Russia’s General Account Office (GAO) has completed a study into the Sukhoi Superjet 100 program and found it “under the threat of closing down.” In its report, the GAO says that direct government investment in the project from 2003 to 2010 amounted to 16.9 billion roubles ($513 million).
Sukhoi Superjet 100
The Russian aerospace industry made a strong showing at the Farnborough airshow last week, with 55 entities represented. Eighteen full-scale exhibits were on display, including a Yak-130 combat trainer, an Aeroflot SSJ100 jetliner, and SaM146 and PD14 turbofan engines. The Ka-62 helicopter–a civil version of the military multirole Ka-62–made its international debut in the form of a full-scale mockup.
During the 2012 Farnborough International airshow, United Aircraft president Mikhail Pogosyan did what no chief executive of a Western aerospace company would even consider: comment publicly on the findings, or lack thereof, by investigators of a fatal accident before the relevant authorities had
Data from the “black boxes” retrieved from the wreckage of the Sukhoi Superjet 100 that crashed in Indonesia on May 9 so far shows not even a “hint” of technical fault, United Aircraft president Mikhail Pogosyan reported during a Farnborough press conference.
Interjet, the Western launch customer for the Sukhoi Superjet 100 (SSJ100), has converted its five options into firm orders (nominally valued at $175 million), bringing its total acquisition to 20 of the basic 93-passenger model.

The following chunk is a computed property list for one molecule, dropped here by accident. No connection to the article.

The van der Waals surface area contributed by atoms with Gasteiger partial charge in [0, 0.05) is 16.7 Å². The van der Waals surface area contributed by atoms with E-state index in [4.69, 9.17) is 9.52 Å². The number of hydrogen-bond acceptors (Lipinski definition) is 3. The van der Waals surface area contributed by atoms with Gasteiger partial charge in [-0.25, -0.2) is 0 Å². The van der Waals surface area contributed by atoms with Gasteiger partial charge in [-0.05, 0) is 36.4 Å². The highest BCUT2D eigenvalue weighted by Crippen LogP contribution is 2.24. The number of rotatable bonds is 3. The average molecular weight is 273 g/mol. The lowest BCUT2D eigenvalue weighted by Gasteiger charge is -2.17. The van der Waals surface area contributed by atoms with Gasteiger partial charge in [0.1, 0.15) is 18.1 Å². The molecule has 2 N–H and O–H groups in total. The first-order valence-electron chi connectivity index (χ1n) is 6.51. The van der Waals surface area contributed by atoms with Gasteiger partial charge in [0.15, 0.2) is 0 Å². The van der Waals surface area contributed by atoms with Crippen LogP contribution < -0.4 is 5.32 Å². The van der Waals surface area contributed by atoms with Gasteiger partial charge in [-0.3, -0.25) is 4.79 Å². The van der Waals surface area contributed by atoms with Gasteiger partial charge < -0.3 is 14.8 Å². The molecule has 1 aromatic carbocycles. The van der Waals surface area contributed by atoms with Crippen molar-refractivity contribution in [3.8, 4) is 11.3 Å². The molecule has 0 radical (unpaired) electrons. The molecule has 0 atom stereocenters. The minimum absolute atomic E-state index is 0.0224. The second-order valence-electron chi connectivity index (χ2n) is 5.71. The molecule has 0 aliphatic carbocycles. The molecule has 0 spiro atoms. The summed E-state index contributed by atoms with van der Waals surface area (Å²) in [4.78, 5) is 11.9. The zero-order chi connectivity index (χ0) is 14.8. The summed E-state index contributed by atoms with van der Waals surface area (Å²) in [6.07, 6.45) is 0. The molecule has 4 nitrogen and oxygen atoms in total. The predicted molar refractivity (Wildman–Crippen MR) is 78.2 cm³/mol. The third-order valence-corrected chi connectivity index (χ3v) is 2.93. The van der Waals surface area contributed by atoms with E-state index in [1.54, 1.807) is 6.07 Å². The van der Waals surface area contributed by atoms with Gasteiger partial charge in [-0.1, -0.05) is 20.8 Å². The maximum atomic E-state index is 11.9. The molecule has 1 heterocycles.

Two months after suffering a fatal accident involving a demonstration airplane once used for air show appearances, Sukhoi Superjet (SSJ) program partners Sukhoi Civil Aircraft (SCAC) and SuperJet International (SJI) are hoping to dampen further speculation about the disaster, at least for this week. Helping it with this will be an Aeroflot SSJ in the static display, and a possible follow-on order from Mexico’s Interjet.
Even though its investigation is ongoing, the Indonesian National Transportation Safety Committee (NTSC) issued five safety recommendations on June 26, relating to the May 9 crash this year of a Sukhoi Superjet 100 regional airliner on a demonstration flight from Jakarta.
The latest contender for the sector of the market dominated by Embraer’s E-Jet line and Bombardier’s CRJs suffered perhaps the worst kind of public-relations damage one could imagine this month, when a Sukhoi Superjet 100-95 crashed into a sheer mountain face in Indonesia, killing all 45 people on board.
The investigation will now begin to find out why pilots of the Sukhoi SuperJet 100-95, which crashed last week just 20 minutes after takeoff from Jakarta, requested a descent to 6,000 feet in the mountainous region of West Java, Indonesia.
While the May 9 crash of a Superjet 100 during a demonstration flight in Indonesia most importantly took a human toll, it also might have dealt a serious blow to the aspirations of the Russian civil aircraft industry to compete with Western manufacturers in the global market.